pluton

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Re: How do you recommend presenting your printed work?
« Reply #6 on: March 26, 2016, 20:21:30 »

I object to glass being placed in front of a displayed photo print. 
The glass is guaranteed to make the print less visible and less enjoyable for the viewer.
Frames are nice, mattes are nice, proper illumination is really nice, but glass....not so much.
Keith B., Santa Monica, CA, USA

Bjørn J

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Re: How do you recommend presenting your printed work?
« Reply #7 on: March 27, 2016, 00:22:18 »
Bjørn, a question: is the lamination with the plastic film considered to be "archival"? Can that film ever be removed? Also, please, what glue do you use for the foamboard? Do you spread it all around?

I have never done mounting and framing myself. I've always taken them to a framing shop.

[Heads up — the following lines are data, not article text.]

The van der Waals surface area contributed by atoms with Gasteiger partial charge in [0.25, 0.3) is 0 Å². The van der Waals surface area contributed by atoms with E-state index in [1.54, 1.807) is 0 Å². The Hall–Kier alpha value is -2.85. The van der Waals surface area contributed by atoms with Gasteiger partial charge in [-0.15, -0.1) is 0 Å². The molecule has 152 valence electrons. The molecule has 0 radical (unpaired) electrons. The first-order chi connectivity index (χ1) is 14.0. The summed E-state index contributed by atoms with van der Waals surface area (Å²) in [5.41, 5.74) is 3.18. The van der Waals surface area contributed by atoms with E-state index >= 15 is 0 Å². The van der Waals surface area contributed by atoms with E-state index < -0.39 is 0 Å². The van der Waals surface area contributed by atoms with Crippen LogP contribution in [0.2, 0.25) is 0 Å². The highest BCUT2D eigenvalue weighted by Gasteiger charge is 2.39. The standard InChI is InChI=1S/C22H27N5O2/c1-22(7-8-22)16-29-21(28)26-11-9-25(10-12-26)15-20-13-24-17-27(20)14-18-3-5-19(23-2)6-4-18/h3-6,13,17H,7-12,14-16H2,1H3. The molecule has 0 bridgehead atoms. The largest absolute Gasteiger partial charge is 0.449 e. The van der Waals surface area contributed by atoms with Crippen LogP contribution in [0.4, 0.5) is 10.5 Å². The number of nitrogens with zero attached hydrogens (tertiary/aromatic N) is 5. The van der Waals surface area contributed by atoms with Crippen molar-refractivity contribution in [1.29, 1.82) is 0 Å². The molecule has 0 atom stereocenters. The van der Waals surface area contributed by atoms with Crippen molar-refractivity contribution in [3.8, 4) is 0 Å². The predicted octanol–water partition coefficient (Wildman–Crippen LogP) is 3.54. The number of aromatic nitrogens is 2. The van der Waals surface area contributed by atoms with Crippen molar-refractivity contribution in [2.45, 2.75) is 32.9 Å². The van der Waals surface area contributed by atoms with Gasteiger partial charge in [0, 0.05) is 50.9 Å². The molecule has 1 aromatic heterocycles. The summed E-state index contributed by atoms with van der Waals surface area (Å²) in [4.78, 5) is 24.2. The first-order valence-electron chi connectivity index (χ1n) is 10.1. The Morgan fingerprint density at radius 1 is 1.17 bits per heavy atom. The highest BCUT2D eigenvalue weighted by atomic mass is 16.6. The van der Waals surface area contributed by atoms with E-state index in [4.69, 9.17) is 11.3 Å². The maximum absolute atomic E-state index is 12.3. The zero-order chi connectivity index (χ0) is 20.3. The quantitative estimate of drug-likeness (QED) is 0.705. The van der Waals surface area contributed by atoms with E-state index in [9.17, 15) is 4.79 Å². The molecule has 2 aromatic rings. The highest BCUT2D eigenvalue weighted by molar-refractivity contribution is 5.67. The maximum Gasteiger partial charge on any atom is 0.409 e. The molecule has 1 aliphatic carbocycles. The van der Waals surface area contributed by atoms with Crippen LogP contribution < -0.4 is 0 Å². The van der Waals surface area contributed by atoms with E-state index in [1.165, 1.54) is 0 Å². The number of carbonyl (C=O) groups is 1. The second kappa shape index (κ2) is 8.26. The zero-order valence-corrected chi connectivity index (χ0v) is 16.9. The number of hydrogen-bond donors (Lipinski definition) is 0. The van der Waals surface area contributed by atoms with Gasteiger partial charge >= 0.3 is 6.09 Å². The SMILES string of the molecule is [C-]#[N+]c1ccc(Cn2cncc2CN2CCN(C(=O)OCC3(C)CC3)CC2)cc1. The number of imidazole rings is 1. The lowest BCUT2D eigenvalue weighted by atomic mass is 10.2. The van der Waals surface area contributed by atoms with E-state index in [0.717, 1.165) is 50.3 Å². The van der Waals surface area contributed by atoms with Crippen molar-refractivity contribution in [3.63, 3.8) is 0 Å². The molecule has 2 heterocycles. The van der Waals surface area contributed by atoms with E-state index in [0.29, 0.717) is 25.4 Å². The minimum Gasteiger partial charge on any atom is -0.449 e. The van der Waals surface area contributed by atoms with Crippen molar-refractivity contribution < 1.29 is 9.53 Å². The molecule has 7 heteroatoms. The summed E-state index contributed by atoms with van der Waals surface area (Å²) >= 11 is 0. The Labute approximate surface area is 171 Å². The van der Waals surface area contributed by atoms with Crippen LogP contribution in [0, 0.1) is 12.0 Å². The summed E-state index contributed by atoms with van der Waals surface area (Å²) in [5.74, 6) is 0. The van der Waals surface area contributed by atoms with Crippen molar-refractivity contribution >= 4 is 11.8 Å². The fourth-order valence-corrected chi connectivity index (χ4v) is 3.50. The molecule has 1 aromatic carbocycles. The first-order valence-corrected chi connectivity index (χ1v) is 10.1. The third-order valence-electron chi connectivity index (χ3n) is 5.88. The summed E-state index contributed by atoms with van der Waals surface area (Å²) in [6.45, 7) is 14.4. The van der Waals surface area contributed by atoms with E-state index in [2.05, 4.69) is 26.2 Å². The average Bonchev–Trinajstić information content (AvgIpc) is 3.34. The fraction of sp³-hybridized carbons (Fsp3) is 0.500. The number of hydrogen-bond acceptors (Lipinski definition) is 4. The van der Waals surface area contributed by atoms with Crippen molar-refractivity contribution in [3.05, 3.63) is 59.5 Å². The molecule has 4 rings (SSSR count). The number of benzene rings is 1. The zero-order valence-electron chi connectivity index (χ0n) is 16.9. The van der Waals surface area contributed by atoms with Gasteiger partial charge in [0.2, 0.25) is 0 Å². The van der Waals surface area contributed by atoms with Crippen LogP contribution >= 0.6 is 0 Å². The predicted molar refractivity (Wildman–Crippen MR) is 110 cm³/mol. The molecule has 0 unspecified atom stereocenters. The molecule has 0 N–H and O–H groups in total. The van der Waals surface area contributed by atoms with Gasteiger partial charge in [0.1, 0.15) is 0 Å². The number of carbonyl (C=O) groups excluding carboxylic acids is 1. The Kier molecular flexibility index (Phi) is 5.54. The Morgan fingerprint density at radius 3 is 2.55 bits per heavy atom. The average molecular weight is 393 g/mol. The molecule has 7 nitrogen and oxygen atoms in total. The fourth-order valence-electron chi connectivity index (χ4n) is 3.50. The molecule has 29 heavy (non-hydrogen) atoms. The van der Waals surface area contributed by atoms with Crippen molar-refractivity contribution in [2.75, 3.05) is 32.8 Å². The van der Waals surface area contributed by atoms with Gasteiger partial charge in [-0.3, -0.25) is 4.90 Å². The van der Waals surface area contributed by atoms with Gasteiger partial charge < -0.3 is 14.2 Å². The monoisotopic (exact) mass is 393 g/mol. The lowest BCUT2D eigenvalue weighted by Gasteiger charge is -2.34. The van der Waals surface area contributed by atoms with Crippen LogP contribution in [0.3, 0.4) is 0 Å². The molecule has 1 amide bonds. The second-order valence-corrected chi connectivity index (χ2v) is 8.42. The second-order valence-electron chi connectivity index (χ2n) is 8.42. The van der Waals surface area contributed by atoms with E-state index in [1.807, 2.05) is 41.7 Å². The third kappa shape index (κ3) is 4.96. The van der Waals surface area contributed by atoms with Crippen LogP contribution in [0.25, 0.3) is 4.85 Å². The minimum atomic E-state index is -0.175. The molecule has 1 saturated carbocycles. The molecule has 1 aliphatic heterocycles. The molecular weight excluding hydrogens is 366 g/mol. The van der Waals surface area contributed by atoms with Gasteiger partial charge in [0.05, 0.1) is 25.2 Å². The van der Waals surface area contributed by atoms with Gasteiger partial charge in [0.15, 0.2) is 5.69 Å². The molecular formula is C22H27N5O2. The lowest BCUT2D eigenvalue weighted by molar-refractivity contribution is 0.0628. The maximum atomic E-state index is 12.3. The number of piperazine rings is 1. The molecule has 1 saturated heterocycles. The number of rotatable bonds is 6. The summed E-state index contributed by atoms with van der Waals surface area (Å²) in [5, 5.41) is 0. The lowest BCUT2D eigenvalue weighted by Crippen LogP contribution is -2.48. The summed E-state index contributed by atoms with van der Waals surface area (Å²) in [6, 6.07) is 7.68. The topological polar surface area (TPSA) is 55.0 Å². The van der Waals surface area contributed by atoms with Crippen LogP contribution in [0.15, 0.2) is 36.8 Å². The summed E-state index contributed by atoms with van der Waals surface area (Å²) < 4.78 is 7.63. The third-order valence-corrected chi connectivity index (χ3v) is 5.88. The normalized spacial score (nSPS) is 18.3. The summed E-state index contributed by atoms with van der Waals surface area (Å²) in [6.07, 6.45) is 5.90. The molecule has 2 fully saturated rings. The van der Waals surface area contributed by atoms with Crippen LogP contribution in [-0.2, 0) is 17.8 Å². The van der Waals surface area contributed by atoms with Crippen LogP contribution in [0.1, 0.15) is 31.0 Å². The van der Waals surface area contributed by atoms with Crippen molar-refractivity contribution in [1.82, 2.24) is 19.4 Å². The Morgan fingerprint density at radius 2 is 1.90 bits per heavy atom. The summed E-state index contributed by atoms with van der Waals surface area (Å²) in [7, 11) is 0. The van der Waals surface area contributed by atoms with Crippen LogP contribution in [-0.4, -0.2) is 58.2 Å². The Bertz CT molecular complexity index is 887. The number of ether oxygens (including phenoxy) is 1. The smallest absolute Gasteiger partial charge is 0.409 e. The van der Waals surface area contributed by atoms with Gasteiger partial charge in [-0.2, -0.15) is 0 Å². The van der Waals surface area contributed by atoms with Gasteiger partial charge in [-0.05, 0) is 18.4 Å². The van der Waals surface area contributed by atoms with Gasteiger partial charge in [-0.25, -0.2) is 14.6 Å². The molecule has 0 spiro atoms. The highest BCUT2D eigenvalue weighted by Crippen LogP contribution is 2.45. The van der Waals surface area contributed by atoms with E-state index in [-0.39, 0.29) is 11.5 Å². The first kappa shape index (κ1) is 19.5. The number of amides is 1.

The laminate is probably not "archival" in museum-speak, but it is UV-resistant so should protect the photo a little at least. It can not be removed. The foamboard is of the brand KAPAfix, it has adhesive (glue) on one side. I mount the laminated photo onto the adhesive, sort of roll it carefully on while pressing with a cotton glove. It sticks permanently.
Framing and mounting is fun, but it's also a craft. I limit myself to techniques I have learnt and tried.
Bjørn Jørgensen

Andrea B.

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Re: How do you recommend presenting your printed work?
« Reply #8 on: March 27, 2016, 06:34:13 »
Thank you Bjørn for this information.

ColinM

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Re: How do you recommend presenting your printed work?
« Reply #9 on: March 27, 2016, 08:19:49 »
Good info guys, keep the ideas coming